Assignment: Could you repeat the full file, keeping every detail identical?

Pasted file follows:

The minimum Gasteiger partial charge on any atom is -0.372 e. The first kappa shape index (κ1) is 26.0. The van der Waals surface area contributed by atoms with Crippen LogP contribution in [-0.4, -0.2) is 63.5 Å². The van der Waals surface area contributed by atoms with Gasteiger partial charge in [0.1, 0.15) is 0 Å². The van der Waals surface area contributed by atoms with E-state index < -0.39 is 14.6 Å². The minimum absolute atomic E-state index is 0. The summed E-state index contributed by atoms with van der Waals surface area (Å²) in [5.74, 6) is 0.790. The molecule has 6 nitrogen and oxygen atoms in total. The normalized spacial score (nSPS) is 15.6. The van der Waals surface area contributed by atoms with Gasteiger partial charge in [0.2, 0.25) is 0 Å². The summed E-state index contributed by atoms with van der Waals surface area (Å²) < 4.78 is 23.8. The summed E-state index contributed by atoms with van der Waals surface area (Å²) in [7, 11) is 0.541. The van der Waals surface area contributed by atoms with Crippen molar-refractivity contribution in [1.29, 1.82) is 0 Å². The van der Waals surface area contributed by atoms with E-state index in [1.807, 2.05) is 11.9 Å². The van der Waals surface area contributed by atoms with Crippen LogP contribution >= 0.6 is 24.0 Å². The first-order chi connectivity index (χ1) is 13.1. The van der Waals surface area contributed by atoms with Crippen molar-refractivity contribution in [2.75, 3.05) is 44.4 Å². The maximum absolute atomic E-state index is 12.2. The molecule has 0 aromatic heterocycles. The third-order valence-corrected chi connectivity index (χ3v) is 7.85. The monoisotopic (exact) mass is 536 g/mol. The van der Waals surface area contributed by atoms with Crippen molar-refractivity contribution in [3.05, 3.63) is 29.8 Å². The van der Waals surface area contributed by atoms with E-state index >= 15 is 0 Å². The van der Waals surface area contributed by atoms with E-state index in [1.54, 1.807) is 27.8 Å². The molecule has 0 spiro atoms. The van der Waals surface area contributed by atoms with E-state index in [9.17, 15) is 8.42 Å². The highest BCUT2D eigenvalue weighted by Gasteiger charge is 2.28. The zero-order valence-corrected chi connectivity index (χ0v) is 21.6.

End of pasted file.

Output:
The minimum Gasteiger partial charge on any atom is -0.372 e. The first kappa shape index (κ1) is 26.0. The van der Waals surface area contributed by atoms with Crippen LogP contribution in [-0.4, -0.2) is 63.5 Å². The van der Waals surface area contributed by atoms with Gasteiger partial charge in [0.1, 0.15) is 0 Å². The van der Waals surface area contributed by atoms with E-state index < -0.39 is 14.6 Å². The minimum absolute atomic E-state index is 0. The summed E-state index contributed by atoms with van der Waals surface area (Å²) in [5.74, 6) is 0.790. The molecule has 6 nitrogen and oxygen atoms in total. The normalized spacial score (nSPS) is 15.6. The van der Waals surface area contributed by atoms with Gasteiger partial charge in [0.2, 0.25) is 0 Å². The summed E-state index contributed by atoms with van der Waals surface area (Å²) < 4.78 is 23.8. The summed E-state index contributed by atoms with van der Waals surface area (Å²) in [7, 11) is 0.541. The van der Waals surface area contributed by atoms with Crippen molar-refractivity contribution in [1.29, 1.82) is 0 Å². The van der Waals surface area contributed by atoms with E-state index in [1.807, 2.05) is 11.9 Å². The van der Waals surface area contributed by atoms with Crippen LogP contribution >= 0.6 is 24.0 Å². The first-order chi connectivity index (χ1) is 13.1. The van der Waals surface area contributed by atoms with Crippen molar-refractivity contribution in [2.75, 3.05) is 44.4 Å². The maximum absolute atomic E-state index is 12.2. The molecule has 0 aromatic heterocycles. The third-order valence-corrected chi connectivity index (χ3v) is 7.85. The monoisotopic (exact) mass is 536 g/mol. The van der Waals surface area contributed by atoms with Crippen molar-refractivity contribution in [3.05, 3.63) is 29.8 Å². The van der Waals surface area contributed by atoms with E-state index >= 15 is 0 Å². The van der Waals surface area contributed by atoms with E-state index in [1.54, 1.807) is 27.8 Å². The molecule has 0 spiro atoms. The van der Waals surface area contributed by atoms with E-state index in [9.17, 15) is 8.42 Å². The highest BCUT2D eigenvalue weighted by Gasteiger charge is 2.28. The zero-order valence-corrected chi connectivity index (χ0v) is 21.6.